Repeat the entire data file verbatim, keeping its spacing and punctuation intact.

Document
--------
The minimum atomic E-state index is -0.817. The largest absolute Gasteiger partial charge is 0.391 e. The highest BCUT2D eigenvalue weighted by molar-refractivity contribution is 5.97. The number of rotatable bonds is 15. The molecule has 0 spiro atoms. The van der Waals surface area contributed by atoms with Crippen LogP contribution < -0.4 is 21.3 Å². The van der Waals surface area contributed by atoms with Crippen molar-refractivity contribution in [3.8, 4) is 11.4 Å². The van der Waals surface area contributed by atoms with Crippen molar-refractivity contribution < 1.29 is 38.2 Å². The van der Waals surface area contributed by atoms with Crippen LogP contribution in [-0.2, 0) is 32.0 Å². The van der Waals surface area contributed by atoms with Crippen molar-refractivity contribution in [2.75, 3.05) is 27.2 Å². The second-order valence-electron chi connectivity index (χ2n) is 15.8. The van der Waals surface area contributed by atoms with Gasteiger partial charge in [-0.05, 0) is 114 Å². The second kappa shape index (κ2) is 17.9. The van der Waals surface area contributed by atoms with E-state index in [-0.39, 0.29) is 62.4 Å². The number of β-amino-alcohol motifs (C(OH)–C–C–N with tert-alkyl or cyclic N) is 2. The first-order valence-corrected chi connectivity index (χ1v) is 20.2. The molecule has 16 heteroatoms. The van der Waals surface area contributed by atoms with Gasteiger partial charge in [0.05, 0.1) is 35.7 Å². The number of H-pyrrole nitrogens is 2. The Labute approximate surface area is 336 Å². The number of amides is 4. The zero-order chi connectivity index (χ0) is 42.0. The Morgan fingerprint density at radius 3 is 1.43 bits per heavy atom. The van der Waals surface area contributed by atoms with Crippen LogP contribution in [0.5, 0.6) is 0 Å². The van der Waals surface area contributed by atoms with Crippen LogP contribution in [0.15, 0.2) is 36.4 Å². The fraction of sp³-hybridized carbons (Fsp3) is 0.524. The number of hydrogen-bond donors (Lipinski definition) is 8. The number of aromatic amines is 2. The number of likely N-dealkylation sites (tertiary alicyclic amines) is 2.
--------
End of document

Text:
The minimum atomic E-state index is -0.817. The largest absolute Gasteiger partial charge is 0.391 e. The highest BCUT2D eigenvalue weighted by molar-refractivity contribution is 5.97. The number of rotatable bonds is 15. The molecule has 0 spiro atoms. The van der Waals surface area contributed by atoms with Crippen LogP contribution < -0.4 is 21.3 Å². The van der Waals surface area contributed by atoms with Crippen molar-refractivity contribution in [3.8, 4) is 11.4 Å². The van der Waals surface area contributed by atoms with Crippen molar-refractivity contribution < 1.29 is 38.2 Å². The van der Waals surface area contributed by atoms with Crippen LogP contribution in [-0.2, 0) is 32.0 Å². The van der Waals surface area contributed by atoms with Crippen molar-refractivity contribution in [2.75, 3.05) is 27.2 Å². The second-order valence-electron chi connectivity index (χ2n) is 15.8. The van der Waals surface area contributed by atoms with Gasteiger partial charge in [-0.05, 0) is 114 Å². The second kappa shape index (κ2) is 17.9. The van der Waals surface area contributed by atoms with E-state index in [-0.39, 0.29) is 62.4 Å². The number of β-amino-alcohol motifs (C(OH)–C–C–N with tert-alkyl or cyclic N) is 2. The first-order valence-corrected chi connectivity index (χ1v) is 20.2. The molecule has 16 heteroatoms. The van der Waals surface area contributed by atoms with Gasteiger partial charge in [0.05, 0.1) is 35.7 Å². The number of H-pyrrole nitrogens is 2. The Labute approximate surface area is 336 Å². The number of amides is 4. The zero-order chi connectivity index (χ0) is 42.0. The Morgan fingerprint density at radius 3 is 1.43 bits per heavy atom. The van der Waals surface area contributed by atoms with Crippen LogP contribution in [0.5, 0.6) is 0 Å². The van der Waals surface area contributed by atoms with Crippen LogP contribution in [0.15, 0.2) is 36.4 Å². The fraction of sp³-hybridized carbons (Fsp3) is 0.524. The number of hydrogen-bond donors (Lipinski definition) is 8. The number of aromatic amines is 2. The number of likely N-dealkylation sites (tertiary alicyclic amines) is 2.